Pai noted that in August, the commission authorized a “new round of support for rate-of-return carriers, which will ensure fixed broadband is available to over 37,000 locations on tribal lands.”
By Garry Boulard
dona ana community college looking at bond to pay for a variety of facility construction and upgrade projects
In an effort to improve its media technology program, Dona Ana Community College is hoping to build a new 15,300 square-foot building inside the Arrowhead Research Park in Las Cruces.
That structure will be funded by a $16 million general obligation bond that city voters will decide on in November.
That bond will help the school considerably enhance its Creative Media Technology Program, which trains students in film, computer animation, and digital video production, among other media.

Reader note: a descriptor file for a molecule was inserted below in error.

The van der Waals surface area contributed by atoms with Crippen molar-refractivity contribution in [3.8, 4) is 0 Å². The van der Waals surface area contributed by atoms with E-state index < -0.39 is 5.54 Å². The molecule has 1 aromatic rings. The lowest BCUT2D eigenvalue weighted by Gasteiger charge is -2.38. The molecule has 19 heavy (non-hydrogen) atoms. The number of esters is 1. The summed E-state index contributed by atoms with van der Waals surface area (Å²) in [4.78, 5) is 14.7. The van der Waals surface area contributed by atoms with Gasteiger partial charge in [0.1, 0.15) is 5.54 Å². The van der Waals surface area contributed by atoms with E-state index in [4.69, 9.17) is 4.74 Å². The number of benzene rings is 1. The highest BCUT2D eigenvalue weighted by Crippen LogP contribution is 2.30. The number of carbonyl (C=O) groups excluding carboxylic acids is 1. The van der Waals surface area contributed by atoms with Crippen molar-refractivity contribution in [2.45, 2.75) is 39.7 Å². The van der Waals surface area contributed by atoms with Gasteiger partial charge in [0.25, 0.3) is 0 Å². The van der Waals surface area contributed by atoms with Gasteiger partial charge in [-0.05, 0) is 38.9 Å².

The proposed creative media building is expected to cost $3.9 million to build, and will be one of several facility projects to be funded by the bond.
According to Dona Ana Community College officials, the $16 million bond will also pay for up to $1 million in classroom renovations and upgrades at the school’s five campuses, as well as $2 million in general facility infrastructure improvements.
Also to be funded: a $3 million advanced technology center at the school’s Gadsden Center in Anthony. That facility will measure around 15,800 square feet, and will house two classrooms and two technology labs.